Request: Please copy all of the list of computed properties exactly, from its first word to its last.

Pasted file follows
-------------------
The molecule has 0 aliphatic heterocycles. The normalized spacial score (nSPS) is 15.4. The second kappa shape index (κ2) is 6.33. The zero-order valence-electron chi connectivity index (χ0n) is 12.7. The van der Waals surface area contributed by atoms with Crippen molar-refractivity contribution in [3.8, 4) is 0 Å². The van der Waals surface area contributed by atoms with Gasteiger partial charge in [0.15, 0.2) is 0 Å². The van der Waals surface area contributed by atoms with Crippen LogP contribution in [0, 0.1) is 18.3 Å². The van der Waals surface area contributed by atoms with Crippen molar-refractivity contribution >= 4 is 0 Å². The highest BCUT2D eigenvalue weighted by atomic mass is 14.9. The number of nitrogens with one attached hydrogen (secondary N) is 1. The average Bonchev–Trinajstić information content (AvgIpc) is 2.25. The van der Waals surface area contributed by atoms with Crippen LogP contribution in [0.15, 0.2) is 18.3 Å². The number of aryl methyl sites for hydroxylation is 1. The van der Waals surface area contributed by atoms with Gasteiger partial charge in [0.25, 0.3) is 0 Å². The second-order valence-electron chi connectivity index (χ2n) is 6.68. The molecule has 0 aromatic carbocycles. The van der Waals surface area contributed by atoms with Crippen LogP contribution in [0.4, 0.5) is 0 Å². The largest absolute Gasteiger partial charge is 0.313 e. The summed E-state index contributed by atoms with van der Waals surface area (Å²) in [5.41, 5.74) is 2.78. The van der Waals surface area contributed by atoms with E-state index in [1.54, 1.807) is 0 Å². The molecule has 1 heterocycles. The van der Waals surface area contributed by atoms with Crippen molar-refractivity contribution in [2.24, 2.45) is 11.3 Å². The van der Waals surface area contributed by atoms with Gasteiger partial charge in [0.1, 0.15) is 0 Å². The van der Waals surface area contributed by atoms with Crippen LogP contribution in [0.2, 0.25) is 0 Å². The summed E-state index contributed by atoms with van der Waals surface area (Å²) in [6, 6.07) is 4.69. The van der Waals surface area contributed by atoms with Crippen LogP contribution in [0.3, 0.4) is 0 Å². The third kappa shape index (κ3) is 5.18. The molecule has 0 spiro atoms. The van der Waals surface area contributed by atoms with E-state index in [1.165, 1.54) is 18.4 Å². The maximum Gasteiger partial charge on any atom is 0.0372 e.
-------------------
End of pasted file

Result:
The molecule has 0 aliphatic heterocycles. The normalized spacial score (nSPS) is 15.4. The second kappa shape index (κ2) is 6.33. The zero-order valence-electron chi connectivity index (χ0n) is 12.7. The van der Waals surface area contributed by atoms with Crippen molar-refractivity contribution in [3.8, 4) is 0 Å². The van der Waals surface area contributed by atoms with Gasteiger partial charge in [0.15, 0.2) is 0 Å². The van der Waals surface area contributed by atoms with Crippen LogP contribution in [0, 0.1) is 18.3 Å². The van der Waals surface area contributed by atoms with Crippen molar-refractivity contribution >= 4 is 0 Å². The highest BCUT2D eigenvalue weighted by atomic mass is 14.9. The number of nitrogens with one attached hydrogen (secondary N) is 1. The average Bonchev–Trinajstić information content (AvgIpc) is 2.25. The van der Waals surface area contributed by atoms with Crippen LogP contribution in [0.15, 0.2) is 18.3 Å². The number of aryl methyl sites for hydroxylation is 1. The van der Waals surface area contributed by atoms with Gasteiger partial charge in [0.25, 0.3) is 0 Å². The second-order valence-electron chi connectivity index (χ2n) is 6.68. The molecule has 0 aromatic carbocycles. The van der Waals surface area contributed by atoms with Crippen LogP contribution in [0.4, 0.5) is 0 Å². The largest absolute Gasteiger partial charge is 0.313 e. The summed E-state index contributed by atoms with van der Waals surface area (Å²) in [5.41, 5.74) is 2.78. The van der Waals surface area contributed by atoms with E-state index in [1.54, 1.807) is 0 Å². The molecule has 1 heterocycles. The van der Waals surface area contributed by atoms with Crippen molar-refractivity contribution in [2.24, 2.45) is 11.3 Å². The van der Waals surface area contributed by atoms with Gasteiger partial charge in [0.1, 0.15) is 0 Å². The van der Waals surface area contributed by atoms with Crippen LogP contribution in [0.2, 0.25) is 0 Å². The summed E-state index contributed by atoms with van der Waals surface area (Å²) in [6, 6.07) is 4.69. The van der Waals surface area contributed by atoms with Crippen LogP contribution in [0.3, 0.4) is 0 Å². The third kappa shape index (κ3) is 5.18. The molecule has 0 spiro atoms. The van der Waals surface area contributed by atoms with E-state index in [1.165, 1.54) is 18.4 Å². The maximum Gasteiger partial charge on any atom is 0.0372 e.